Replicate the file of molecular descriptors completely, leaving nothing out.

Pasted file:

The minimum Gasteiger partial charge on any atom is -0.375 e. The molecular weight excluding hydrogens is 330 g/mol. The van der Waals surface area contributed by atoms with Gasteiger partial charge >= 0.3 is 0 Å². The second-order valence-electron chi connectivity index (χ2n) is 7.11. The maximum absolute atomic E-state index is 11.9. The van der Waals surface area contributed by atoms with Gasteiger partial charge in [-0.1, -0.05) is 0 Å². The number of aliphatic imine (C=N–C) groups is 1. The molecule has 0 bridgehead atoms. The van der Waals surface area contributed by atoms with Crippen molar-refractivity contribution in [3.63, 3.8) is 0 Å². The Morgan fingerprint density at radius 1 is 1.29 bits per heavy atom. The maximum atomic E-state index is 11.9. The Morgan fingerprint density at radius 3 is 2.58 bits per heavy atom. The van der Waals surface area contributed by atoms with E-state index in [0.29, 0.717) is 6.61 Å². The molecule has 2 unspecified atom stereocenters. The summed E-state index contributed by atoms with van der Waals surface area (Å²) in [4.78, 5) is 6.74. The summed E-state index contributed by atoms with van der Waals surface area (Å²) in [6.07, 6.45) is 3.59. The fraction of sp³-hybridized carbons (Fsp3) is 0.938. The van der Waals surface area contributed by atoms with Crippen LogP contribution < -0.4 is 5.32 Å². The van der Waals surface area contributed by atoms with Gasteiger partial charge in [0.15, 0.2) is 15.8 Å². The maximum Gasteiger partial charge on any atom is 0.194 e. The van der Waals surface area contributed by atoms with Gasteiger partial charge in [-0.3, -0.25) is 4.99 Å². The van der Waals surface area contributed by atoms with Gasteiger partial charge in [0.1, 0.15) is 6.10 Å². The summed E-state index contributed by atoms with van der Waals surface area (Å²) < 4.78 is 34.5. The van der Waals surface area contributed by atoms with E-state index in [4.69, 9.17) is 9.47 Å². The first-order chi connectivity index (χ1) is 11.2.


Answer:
The minimum Gasteiger partial charge on any atom is -0.375 e. The molecular weight excluding hydrogens is 330 g/mol. The van der Waals surface area contributed by atoms with Gasteiger partial charge >= 0.3 is 0 Å². The second-order valence-electron chi connectivity index (χ2n) is 7.11. The maximum absolute atomic E-state index is 11.9. The van der Waals surface area contributed by atoms with Gasteiger partial charge in [-0.1, -0.05) is 0 Å². The number of aliphatic imine (C=N–C) groups is 1. The molecule has 0 bridgehead atoms. The van der Waals surface area contributed by atoms with Crippen molar-refractivity contribution in [3.63, 3.8) is 0 Å². The Morgan fingerprint density at radius 1 is 1.29 bits per heavy atom. The maximum atomic E-state index is 11.9. The Morgan fingerprint density at radius 3 is 2.58 bits per heavy atom. The van der Waals surface area contributed by atoms with E-state index in [0.29, 0.717) is 6.61 Å². The molecule has 2 unspecified atom stereocenters. The summed E-state index contributed by atoms with van der Waals surface area (Å²) in [4.78, 5) is 6.74. The summed E-state index contributed by atoms with van der Waals surface area (Å²) in [6.07, 6.45) is 3.59. The fraction of sp³-hybridized carbons (Fsp3) is 0.938. The van der Waals surface area contributed by atoms with Crippen LogP contribution < -0.4 is 5.32 Å². The van der Waals surface area contributed by atoms with Gasteiger partial charge in [0.15, 0.2) is 15.8 Å². The maximum Gasteiger partial charge on any atom is 0.194 e. The van der Waals surface area contributed by atoms with Gasteiger partial charge in [-0.3, -0.25) is 4.99 Å². The van der Waals surface area contributed by atoms with Gasteiger partial charge in [0.1, 0.15) is 6.10 Å². The summed E-state index contributed by atoms with van der Waals surface area (Å²) < 4.78 is 34.5. The van der Waals surface area contributed by atoms with E-state index in [4.69, 9.17) is 9.47 Å². The first-order chi connectivity index (χ1) is 11.2.